Last week Naomi Osaka – the highest paid female sports star – announced that she would not be giving post match news conferences during Roland Garros because she wants to protect her mental health.

Yesterday at the French Open Osaka was fined $15,000 for not doing her interview. She was warned that she could be expelled from the competition if she continues to refuse to speak to the media.

Consequently, Naomi withdrew from the tournament. She issued a statement via her Instagram account explaining her reasons and mental health experiences that had led her to this decision.

The Importance Of Mental Health Awareness In Sport

Today marks the end of Mental Health Awareness Month, so has this decision highlighted the dilema sports stars face when dealing with the media?

The quote “There’s no such thing as bad publicity” is associated with 19th century showman and circus owner P. T Barnum. Perhaps that was so in his time, but today’s media is global and instantaneous.

Naomi first appeared on many peoples radar as an introverted, shy teenager. Ironically, it was her slightly ‘goofy’ naivete and whacky sense of humour that made her so endearing.

Like most people, Naomi has matured. However, her growth has taken place in the public eye in front of millions.

Naomi Osaka has been involved in some of the most memorable post match interviews.  In 2018 after defeating her idol Serena Williams, Osaka had to endure a difficult US Open trophy ceremony.

A year later, her 2019 US Open with Coco Gauff court side interview was truly heart warming.  Having experienced a similar defeat to the 15-year old, she acted with empathy to make the experience minimize the effect on Coco’s mental health and wellbeing.

The fact is no-one knows how a person will react to criticism, scrutiny or being personally analysed so shortly after a match – especially in public.

Are the members of the press considering an athlete’s mental health or after a story during these interviews?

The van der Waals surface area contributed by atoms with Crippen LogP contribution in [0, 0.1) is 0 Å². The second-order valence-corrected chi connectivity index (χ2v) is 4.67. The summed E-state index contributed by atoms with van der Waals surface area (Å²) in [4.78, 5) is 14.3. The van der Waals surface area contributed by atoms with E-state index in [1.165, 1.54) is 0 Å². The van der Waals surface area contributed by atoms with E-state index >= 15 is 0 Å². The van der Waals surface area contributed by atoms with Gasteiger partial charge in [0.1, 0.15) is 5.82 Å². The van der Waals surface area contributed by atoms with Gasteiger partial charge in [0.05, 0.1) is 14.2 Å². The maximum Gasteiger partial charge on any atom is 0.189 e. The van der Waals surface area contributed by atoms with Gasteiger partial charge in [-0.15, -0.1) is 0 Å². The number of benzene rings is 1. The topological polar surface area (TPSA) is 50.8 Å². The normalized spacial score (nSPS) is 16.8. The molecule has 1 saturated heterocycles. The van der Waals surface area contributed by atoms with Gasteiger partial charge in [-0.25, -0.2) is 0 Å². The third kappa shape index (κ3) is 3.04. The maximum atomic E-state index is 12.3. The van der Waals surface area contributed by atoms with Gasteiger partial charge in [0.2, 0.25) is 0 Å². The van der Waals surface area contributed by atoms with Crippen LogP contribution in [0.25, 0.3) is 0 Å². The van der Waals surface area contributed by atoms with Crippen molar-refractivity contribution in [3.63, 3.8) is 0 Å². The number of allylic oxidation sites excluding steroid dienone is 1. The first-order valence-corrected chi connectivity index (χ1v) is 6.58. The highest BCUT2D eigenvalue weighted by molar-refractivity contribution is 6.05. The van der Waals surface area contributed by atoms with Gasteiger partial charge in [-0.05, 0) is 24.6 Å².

There are numerous examples of ‘car crash’ interviews that served neither press nor athlete.

Serena Williams, the greatest female tennis player of her time, has been subjected to some emotional press conferences.

British number 1 Johanna Konta was said to react strongly to ‘patronising’ questioning at a post match interview during Wimbledon 2019.

It also happens to male stars such as World #1 Novak Djokovic and French star Gael Monfils.

And of course this applies to other sports.  Football manager Jose Mourinho has been the subject of many fascinating post-match interviews.

Naomi’s candid admission to suffering from mental health issues has further highlighted the concerns of sport and mental health.

With roughly 1 in 4 people experiencing a form of mental health episode, why should cases amongst our elite sports stars be any different?

The usual defence is the huge amount of money elite athletes are paid – as if money compensates for depression, anxiety and other mental issuues.

In reality, sports stars should be much more likely to experience mental health issues.  Most have been focused on achieving their goal(s) from a young age.

They have to be dedicated, somewhat thick skinned, able to take on good advice while dismissing bad advice and at the same time not taking criticism personally.

In order to become successful, they will almost certainly have to forego a ‘normal’ social life, which in turn can deprive them of close, trusted friends.

The fact is Naomi has a massive social media reach which provides her followers with informative, funny content that she feels comfortable with and can control.

Sports stars support Naomi Osaki Mental Health Awareness stance

Mental Health Awareness month is over, but the need to tackle mental health issues in sport just got a warning.